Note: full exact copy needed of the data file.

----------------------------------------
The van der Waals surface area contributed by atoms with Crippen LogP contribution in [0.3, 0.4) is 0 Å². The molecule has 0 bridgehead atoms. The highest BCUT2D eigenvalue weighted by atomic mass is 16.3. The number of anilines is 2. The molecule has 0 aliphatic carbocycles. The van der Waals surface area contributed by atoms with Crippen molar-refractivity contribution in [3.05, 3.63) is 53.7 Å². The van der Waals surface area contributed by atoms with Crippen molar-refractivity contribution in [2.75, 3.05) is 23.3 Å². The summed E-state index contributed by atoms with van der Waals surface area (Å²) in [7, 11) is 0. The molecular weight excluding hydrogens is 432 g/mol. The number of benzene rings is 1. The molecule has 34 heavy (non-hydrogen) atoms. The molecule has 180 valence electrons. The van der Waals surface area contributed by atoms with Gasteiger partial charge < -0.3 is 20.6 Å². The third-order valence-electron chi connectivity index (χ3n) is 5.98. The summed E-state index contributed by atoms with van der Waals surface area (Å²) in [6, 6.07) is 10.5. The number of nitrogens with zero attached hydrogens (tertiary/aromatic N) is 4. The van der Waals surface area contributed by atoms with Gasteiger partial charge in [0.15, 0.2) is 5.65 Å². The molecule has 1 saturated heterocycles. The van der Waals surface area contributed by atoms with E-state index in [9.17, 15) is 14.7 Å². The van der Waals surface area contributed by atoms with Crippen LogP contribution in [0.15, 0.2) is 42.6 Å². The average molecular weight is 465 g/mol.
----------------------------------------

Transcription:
The van der Waals surface area contributed by atoms with Crippen LogP contribution in [0.3, 0.4) is 0 Å². The molecule has 0 bridgehead atoms. The highest BCUT2D eigenvalue weighted by atomic mass is 16.3. The number of anilines is 2. The molecule has 0 aliphatic carbocycles. The van der Waals surface area contributed by atoms with Crippen molar-refractivity contribution in [3.05, 3.63) is 53.7 Å². The van der Waals surface area contributed by atoms with Crippen molar-refractivity contribution in [2.75, 3.05) is 23.3 Å². The summed E-state index contributed by atoms with van der Waals surface area (Å²) in [7, 11) is 0. The molecular weight excluding hydrogens is 432 g/mol. The number of benzene rings is 1. The molecule has 34 heavy (non-hydrogen) atoms. The molecule has 180 valence electrons. The van der Waals surface area contributed by atoms with Gasteiger partial charge < -0.3 is 20.6 Å². The third-order valence-electron chi connectivity index (χ3n) is 5.98. The summed E-state index contributed by atoms with van der Waals surface area (Å²) in [6, 6.07) is 10.5. The number of nitrogens with zero attached hydrogens (tertiary/aromatic N) is 4. The van der Waals surface area contributed by atoms with Gasteiger partial charge in [0.15, 0.2) is 5.65 Å². The molecule has 1 saturated heterocycles. The van der Waals surface area contributed by atoms with E-state index in [9.17, 15) is 14.7 Å². The van der Waals surface area contributed by atoms with Crippen LogP contribution in [0.15, 0.2) is 42.6 Å². The average molecular weight is 465 g/mol.